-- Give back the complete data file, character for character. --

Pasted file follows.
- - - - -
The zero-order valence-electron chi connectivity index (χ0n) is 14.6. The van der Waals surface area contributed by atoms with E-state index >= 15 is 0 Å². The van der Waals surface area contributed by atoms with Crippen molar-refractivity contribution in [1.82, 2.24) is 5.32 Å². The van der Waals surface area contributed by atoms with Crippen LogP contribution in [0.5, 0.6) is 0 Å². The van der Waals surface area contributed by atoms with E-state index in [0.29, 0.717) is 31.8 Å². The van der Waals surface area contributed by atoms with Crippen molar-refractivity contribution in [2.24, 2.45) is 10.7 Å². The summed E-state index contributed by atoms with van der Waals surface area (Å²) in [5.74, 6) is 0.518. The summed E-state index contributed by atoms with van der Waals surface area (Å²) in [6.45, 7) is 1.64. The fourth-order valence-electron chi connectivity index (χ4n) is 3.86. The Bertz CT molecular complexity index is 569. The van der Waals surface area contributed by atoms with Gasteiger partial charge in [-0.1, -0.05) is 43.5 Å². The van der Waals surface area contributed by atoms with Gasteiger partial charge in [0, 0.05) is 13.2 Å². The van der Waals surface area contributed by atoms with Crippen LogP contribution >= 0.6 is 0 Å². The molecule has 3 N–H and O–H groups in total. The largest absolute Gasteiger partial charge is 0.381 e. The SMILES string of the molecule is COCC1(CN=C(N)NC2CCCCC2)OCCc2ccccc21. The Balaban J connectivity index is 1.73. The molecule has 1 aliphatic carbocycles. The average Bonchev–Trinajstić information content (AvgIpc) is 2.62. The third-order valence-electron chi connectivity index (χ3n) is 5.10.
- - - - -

The zero-order valence-electron chi connectivity index (χ0n) is 14.6. The van der Waals surface area contributed by atoms with E-state index >= 15 is 0 Å². The van der Waals surface area contributed by atoms with Crippen molar-refractivity contribution in [1.82, 2.24) is 5.32 Å². The van der Waals surface area contributed by atoms with Crippen LogP contribution in [0.5, 0.6) is 0 Å². The van der Waals surface area contributed by atoms with E-state index in [0.29, 0.717) is 31.8 Å². The van der Waals surface area contributed by atoms with Crippen molar-refractivity contribution in [2.24, 2.45) is 10.7 Å². The summed E-state index contributed by atoms with van der Waals surface area (Å²) in [5.74, 6) is 0.518. The summed E-state index contributed by atoms with van der Waals surface area (Å²) in [6.45, 7) is 1.64. The fourth-order valence-electron chi connectivity index (χ4n) is 3.86. The Bertz CT molecular complexity index is 569. The van der Waals surface area contributed by atoms with Gasteiger partial charge in [-0.1, -0.05) is 43.5 Å². The van der Waals surface area contributed by atoms with Gasteiger partial charge in [0, 0.05) is 13.2 Å². The van der Waals surface area contributed by atoms with Crippen LogP contribution >= 0.6 is 0 Å². The molecule has 3 N–H and O–H groups in total. The largest absolute Gasteiger partial charge is 0.381 e. The SMILES string of the molecule is COCC1(CN=C(N)NC2CCCCC2)OCCc2ccccc21. The Balaban J connectivity index is 1.73. The molecule has 1 aliphatic carbocycles. The average Bonchev–Trinajstić information content (AvgIpc) is 2.62. The third-order valence-electron chi connectivity index (χ3n) is 5.10.